Then Lucy told her about Temnikova. She made it into a story, because if she thought too hard about the idea of death, as in not being alive, as in being done, she might lose it. So she lingered on the CPR details Reyna would appreciate. “Mouth. To. Mouth.”
Reyna shuddered. “Ew. I can’t believe you came to school today. That seems like a totally believable reason for skipping.”
“Because staying home is so much fun?”
“Yeah, maybe not. You guys need to move out of your grandfather’s house.”
“Never going to happen,” Lucy said. “And anyway, it’s half my mom’s, too.” She finished her food and ran her tongue over her teeth, checking for lettuce. She pictured the back of her mother’s head in the car that mornin Cr t and g. Blonde chignon. No stray hairs allowed. Competent and in charge; someone who would have executed CPR perfectly. Temnikova wouldn’t have dared die. “I think my mom blames me for not being able to resurrect Temnikova.”
“Your mom has issues.”
“Understatement,” Lucy said. They’d never been the “best friends” kind of mother and daughter, but the last year, especially, had been…tense.
“Well, it’s better than living with a cheater and embezzler.” “At least your dad smiles more than once a week.”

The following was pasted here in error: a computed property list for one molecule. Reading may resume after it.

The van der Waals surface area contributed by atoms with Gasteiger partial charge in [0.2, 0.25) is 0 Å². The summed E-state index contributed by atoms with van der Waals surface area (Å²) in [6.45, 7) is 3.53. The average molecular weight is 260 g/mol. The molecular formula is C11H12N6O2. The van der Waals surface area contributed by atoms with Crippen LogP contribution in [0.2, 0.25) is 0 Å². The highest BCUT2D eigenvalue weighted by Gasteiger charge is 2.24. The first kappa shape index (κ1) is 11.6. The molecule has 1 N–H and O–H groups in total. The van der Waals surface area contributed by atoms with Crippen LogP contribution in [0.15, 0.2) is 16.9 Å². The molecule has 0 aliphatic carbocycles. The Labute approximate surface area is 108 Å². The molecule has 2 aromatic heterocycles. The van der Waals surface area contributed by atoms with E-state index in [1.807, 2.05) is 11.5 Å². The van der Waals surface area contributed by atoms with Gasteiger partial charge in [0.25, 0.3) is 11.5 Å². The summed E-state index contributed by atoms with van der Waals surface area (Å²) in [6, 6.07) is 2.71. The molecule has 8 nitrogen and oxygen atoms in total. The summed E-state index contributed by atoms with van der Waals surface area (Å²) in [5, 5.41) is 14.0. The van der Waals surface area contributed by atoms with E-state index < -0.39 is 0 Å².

“He’s an orthodontist.” Reyna squashed what was left of her lunch into a ball. “That’s not a smile. That’s advertising.”

After school Lucy fast-walked back to CC’s and got coffee for her and a piece of chocolate-chip
pumpkin bread for Mr. Charles. She wanted to talk to him one more time, to be double sure he wasn’t
mad. In the CC’s bathroom, she redid her hair clip and tried to see herself through Mr. Charles’s eyes.

He liked her. She knew he did. But how did he see her? Older than sixteen, the way the paramedic had? The way practically everyone in the music world had? Which…not that it mattered. As long as he didn’t lump her in with all the other students.
She wrinkled her nose at her reflection, and against the overpowering lemonesque smell of the bathroom’s plug-in air freshener.
So what.
Crushing on a teacher. Sort of pathetic.
When she returned to his room, he wasn’t even there. The lights were out. She tried the door; it was still unlocked. What an eerie, dead thing an empty classroom was. Lucy quickly found a Post-it on Mr. Charles’s desk and jotted:
Good morning. I bet you this pumpkin bread I’m on time today.
- Lucy
She stuck the note to the bread and put it in his in tray.